The Kitimat freshet has begun as the river is rising, fast

The Kitimat freshet has begun as the river is rising, fast

By Tracey Hittel

As I write the latest report, my Gortex jackets and fleece weigh about 10 kilos, totally saturated from today’s rainfall.

The Kitimat freshet has begun as the river is rising, fast!

During today’s fishing the trees were falling in the river, one tree even landed a metre from the raft, which left us with no choice but to portage the raft so we could make it down the river.

The Kitimat River is a mysteriously, dangerous river full of opportunities, like yesterday a mother deer and two fawns saw us in the driftboat. They were very curious, the mother nudging the little ones away from the river’s edge, but one little bugger persisted even after his mother nosed his rear towards the safety of the bush.

This small fawn decided to disobey and gave us a great close-up as we drifted by – the things you see when on the river. For a tourist it was a surreal experience, the fishing was secondary for a long time.

With the May freshet, and the resulting high river levels, many of the Kitimat people and others venture to the Saltwater for the arrival of the King of all Salmon, the Chinook or the Spring as they’re called.

These salmon can weigh up to 100 pounds – nowadays 70 pounds is a trophy fish.

The Kitimat River Chinooks will enter the river and if you’re not fishing with at least 25 to 30 pound test on your well-spooled reel, you are in for a big surprise. These bad boys are freight trains when you get one on the line.

This is an awesome sportfish to have a battle with, as well very tasty to eat.

The limit for Chinook Salmon in the river is one adult over 65cm per day.

Fishhittelkitimattrout

Get local stories you won't find anywhere else right to your inbox.
Sign up here

Just Posted

A health care worker prepares to test a Coastal GasLink field worker for COVID-19. (Coastal GasLink photo)
Coastal GasLink begins COVID screening of pipeline workers

Construction is once again ramping up following Northern Health approval of COVID management plan

FILE – A COVID-19 vaccine being prepared. (Olivia Sullivan/Sound Publishing)
B.C. seniors 80 years and older to get COVID vaccine details over next 2 weeks: Henry

Province is expanding vaccine workforce as officials ramp up age-based rollout

Chris Paulson of Burns Lake took a quick selfie with a lynx over the weekend of Feb. 20-22, 2021, after the wild cat was found eating some of his chickens. (Chris Paulson/Facebook)
VIDEO: Burns Lake man grabs lynx by scruff after chickens attacked

‘Let’s see the damage you did, buddy,’ Chris Paulson says to the wild cat

Design work continues for planned new hospital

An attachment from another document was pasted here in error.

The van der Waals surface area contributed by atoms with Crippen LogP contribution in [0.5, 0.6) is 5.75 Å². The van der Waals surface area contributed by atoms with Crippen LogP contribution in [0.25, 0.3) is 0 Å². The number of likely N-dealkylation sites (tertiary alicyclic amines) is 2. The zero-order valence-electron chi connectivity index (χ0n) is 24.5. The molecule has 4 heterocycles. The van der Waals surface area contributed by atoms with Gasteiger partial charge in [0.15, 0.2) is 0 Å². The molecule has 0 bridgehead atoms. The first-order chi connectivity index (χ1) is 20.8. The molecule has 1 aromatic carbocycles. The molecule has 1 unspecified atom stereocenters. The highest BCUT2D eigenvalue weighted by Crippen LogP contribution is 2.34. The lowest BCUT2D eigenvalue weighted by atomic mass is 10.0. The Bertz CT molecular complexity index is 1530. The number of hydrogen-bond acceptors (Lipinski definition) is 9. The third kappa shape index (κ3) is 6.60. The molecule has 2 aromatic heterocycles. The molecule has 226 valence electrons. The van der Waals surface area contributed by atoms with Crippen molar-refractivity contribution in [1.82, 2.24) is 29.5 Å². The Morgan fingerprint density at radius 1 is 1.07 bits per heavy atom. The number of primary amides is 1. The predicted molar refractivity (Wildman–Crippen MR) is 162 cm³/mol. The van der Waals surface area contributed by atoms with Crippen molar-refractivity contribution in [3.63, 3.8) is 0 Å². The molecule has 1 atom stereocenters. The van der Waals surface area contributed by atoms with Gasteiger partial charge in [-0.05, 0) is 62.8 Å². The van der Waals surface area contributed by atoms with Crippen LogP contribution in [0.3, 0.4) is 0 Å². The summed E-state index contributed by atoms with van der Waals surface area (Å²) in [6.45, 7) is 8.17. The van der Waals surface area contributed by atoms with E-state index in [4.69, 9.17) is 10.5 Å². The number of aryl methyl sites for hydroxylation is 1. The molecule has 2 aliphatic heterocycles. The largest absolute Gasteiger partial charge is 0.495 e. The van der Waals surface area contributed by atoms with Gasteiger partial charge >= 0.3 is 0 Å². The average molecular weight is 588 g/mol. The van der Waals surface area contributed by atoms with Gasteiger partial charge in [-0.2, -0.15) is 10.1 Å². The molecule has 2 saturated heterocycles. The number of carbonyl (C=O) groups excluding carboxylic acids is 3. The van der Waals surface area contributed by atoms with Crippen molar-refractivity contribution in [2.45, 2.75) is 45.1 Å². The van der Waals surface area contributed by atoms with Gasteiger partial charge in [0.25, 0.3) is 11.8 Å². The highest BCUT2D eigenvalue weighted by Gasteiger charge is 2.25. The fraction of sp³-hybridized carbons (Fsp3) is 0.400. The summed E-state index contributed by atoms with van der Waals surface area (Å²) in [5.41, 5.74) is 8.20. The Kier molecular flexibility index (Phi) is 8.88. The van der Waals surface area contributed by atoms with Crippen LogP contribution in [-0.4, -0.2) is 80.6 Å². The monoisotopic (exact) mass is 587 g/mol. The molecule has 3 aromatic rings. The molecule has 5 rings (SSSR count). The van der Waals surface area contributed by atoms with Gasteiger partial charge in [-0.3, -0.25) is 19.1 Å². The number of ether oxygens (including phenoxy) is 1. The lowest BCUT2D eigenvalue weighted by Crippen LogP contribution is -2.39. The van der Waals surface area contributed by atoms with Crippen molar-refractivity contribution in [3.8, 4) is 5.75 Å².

Construction contract still in the works

Fisheries and Oceans Canada released it's 2021 Pacific Herring Integrated Fisheries Management Plan Feb. 19. (File photo)
Northern herring opportunities kept to a minimum

2021 management plan caps Prince Rupert fishery at 5 per cent

Island Health chief medical officer Dr. Richard Stanwick receives a first dose of Pfizer vaccine, Dec. 22, 2020. (B.C. government)
COVID-19 vaccination set to start for B.C. seniors aged 80-plus

Long-term care residents protected by shots already given

Det. Sgt. Jim Callender. (Hamilton Police Service screenshot)
B.C. man dead, woman seriously injured after shooting in Hamilton, Ont.

The man was in the process of moving to the greater Toronto area, police say

(Black Press file photo)
Child in critical condition, homicide investigators probe incident near Agassiz

The child was transported to hospital but is not expected to survive

Sewage plant in Lower Mainland, operated by Metro Vancouver. (Metro Vancouver screenshot)
‘Poop tracker’ launches as researchers test Lower Mainland sewage water for COVID-19

‘Studying the virus in wastewater allows researchers to look at an entire population…’

(Pxhere)
Compensation fund opens for B.C. students negatively affected by incorrect exam marks

Marks for 2019 provincial exams were incorrectly tabulated

THE CANADIAN PRESS/Jeff McIntosh
Time to check the mail: Every household to receive a Canada Post postcard this spring

Postcard can be mailed for free to any address in Canada

The humanoid sensing robot has a 3D printed finger cap that measures oxygen levels. (Dr. Woo Soo Kim)
Medical care robots being made with 3D origami in B.C. lab

Would you let a robot take your temperature?

B.C. Premier Gordon Campbell gets acquainted with Tsawwassen First Nation Chief Kim Baird’s 10-month-old daughter Sophia, husband Steve and four-year-old Amy at the B.C. legislature before a ceremony to endorse the Tsawwassen Treaty, Oct. 15, 2007. (Sharon Tiffin/Black Press)
Indigenous consent must come first and last for B.C. industrial projects

UN declaration seen as end to a history of horror stories

Most Read